As it can be observed, PEUA-PEG30 was more strongly hydrophilic than PEUA, reaching a swelling degree at an equilibrium of ca. 150%, compared to ca. 25% of PEUA. Such a big increase in polymer hydrophilicity after PEUA functionalization with PEG is surely due to the PEG intrinsic hydrophilic properties, but presumably also to the good hard/soft phase segregation of PEUA-PEG30, which makes the polymer soft phase free to move and interact with water molecules. This hypothesis was confirmed by the calculation of the Diffusion Coefficient (D) of water in each of the two polymeric matrices. Specifically, in a diffusional regime in which the Fick’s first law is valid, D can be calculated by the following equation [52]: W tot W tot = 4 t 1 / 2 D 1 / 2 L π 1 / 2 where Weq is the amount of water adsorbed at the equilibrium, Wt is the amount of water that is adsorbed at the specific time t, and L is the polymer film thickness (which was assumed to be constant during swelling). This expression describing the transport behavior of the penetrant into the polymer can be applied only to the initial stages of swelling, i.e., up to a 60 % increase in the mass of the polymer (Wt/Weq. ≤ 0.6) [53]. The values of D were obtained from the plot of the ratio of the swollen polymer mass at time t, and t = eq. (Wt/Weq), as a function of the ratio of the square root of time (t1/2), by following the initial slope method (Figure 6B). The following D values were extrapolated: DPEUA = (1.7 ± 0.1) × 10−9 cm2∙ s−1, and DPEUA-PEG30 = (5.0 ± 0.2) × 10−9 cm2 ∙s−1. The higher D value of water in PEUA-PEG30 compared to PEUA suggests a higher ability of water molecules to diffuse into the polymer matrix, presumably due to a higher mobility of the hydrophilic soft phase achieved by the higher polymer hard/soft phase segregation.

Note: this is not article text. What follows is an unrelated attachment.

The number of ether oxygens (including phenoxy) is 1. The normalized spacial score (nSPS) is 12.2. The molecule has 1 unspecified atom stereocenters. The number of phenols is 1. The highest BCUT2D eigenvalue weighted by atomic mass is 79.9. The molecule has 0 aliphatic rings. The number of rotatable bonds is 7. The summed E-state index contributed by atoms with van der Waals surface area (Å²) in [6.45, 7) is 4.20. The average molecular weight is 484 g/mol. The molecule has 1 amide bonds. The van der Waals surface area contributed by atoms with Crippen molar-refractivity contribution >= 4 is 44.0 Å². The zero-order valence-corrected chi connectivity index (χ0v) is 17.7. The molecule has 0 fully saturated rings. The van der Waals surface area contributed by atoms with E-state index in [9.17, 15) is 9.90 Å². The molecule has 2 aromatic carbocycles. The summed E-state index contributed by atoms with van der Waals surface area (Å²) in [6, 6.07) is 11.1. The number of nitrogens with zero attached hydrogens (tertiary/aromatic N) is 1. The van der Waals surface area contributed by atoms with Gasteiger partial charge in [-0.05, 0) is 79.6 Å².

Measurements of dynamic contact angle confirmed the higher hydrophilicity of PEUA-PEG30, compared to PEUA. In such an analysis, the surface hydrophilicity (or wettability) can be evaluated [54]. In Figure 7, as an example, the profile of the two immersion cycles for PEUA-PEG30 is shown, and in Table 2, the values of the contact angles, in advancing and in receding, and the contact angle hysteresis, are reported. As observed in Table 2, in the first cycle of immersion, the two polymers showed similar θav, suggesting a similar wettability. However, PEUA-PEG30 showed a significantly lower θrec than PEUA (35 ° vs. 47 °) and, as a consequence, a higher hysteresis.